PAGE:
To John Baptista Justiniano and Francis Rizzo, agents for Horatio Palavicino in London; to be by them made over to the said Horatio and by him to be employed in Lyons and other places, by virtue of a Privy Seal dated the 27 January 1585[-6] whereof they have been satisfied the times ensuing [monthly payments from January to July inclusive.] Total 15468l. 15s.
More to be made over to them, for the like her Majesty's causes, and in satisfaction of moneys taken up by the said Horatio by virtue of a Privy Seal dated the 3rd day of October, 1586 [monthly payments from October 1586 to January 1586 [-7.]
Total as before. Sum total, 30,937l. 10s.
With memo. that an account of the employment of the said prests, framed by Palavicino, and exhibited to her Majesty and accepted by her, would be a better discharge to him than the delivery of his factors' acquittances. 1 p. [German States IV. 128.]
Dec 20. The Syndics and Council of Geneva to Walsingham.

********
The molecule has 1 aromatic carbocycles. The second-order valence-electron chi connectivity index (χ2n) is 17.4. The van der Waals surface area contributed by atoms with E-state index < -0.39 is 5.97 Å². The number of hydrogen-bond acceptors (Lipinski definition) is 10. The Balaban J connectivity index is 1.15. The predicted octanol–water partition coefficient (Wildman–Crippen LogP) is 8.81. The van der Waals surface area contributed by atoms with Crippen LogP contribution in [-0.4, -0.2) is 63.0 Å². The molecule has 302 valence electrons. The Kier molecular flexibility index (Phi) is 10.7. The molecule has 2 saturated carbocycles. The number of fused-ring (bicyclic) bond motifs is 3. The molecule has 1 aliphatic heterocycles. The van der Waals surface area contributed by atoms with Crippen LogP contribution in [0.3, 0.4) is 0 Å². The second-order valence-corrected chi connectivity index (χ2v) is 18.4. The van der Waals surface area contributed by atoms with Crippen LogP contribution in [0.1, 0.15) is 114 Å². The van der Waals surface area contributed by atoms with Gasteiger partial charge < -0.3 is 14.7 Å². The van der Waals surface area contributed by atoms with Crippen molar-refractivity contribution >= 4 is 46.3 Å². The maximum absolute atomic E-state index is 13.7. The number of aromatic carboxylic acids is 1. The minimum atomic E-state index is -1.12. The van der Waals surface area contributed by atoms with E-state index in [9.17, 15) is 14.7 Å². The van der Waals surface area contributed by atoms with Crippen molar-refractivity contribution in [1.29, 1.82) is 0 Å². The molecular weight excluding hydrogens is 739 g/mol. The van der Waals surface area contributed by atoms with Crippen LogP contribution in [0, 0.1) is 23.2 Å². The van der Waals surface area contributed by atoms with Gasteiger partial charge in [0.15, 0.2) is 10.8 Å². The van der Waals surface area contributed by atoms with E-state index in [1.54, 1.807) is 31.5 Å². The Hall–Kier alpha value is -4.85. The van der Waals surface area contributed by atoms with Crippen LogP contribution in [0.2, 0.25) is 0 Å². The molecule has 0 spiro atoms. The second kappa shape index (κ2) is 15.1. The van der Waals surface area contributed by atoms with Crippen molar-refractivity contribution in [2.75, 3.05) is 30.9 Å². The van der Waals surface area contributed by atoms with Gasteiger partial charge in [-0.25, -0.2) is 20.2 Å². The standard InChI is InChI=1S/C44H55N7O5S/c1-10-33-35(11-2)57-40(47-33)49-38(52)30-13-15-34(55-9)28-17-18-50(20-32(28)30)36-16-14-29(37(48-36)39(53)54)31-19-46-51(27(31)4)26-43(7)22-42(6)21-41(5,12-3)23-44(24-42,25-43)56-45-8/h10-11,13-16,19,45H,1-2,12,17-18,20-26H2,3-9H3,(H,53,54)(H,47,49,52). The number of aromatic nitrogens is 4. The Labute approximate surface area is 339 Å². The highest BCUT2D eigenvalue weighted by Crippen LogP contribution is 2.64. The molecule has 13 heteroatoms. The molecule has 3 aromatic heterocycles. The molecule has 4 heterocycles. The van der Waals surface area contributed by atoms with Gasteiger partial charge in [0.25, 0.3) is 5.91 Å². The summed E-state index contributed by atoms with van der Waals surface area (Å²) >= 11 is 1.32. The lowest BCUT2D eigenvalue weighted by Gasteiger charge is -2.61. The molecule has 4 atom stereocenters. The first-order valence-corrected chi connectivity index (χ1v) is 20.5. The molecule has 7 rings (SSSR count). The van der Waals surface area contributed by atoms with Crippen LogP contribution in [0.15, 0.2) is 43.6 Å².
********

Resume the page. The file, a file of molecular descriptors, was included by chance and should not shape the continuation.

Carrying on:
Although they know the great and important affairs which he has in hand for her Majesty, and above all at this time, when her enemies are making every effort to shake her virtue and heroic constancy, they yet believe that, as in the past, he would now do them the honour to remember their estate and commend it to her Majesty, that it may please her (as they have already prayed her by their last) to lend them a helping hand by assisting them with money or otherwise, that they may be able (if assailed by the prince their neighbour) to protect themselves from the hostilities which he is preparing against them in the coming spring; being aided by the King of Spain, the Pope and other enemies of their liberty and of the true religion, not being able any longer to call in question their ill-will; above all by what his Highness—led astray by having accepted the declaration made by those of the League between himself and them—has lately declared by his letters to the said lords; viz. that he would not deal with them [of Geneva] either by friendship or by law. They doubt not but that his honour's wisdom and experience will show him that the aid they seek from the Queen will not only serve for their own preservation, but also for breaking the designs of the enemies of her Majesty.—Geneva, 20 December, 1586.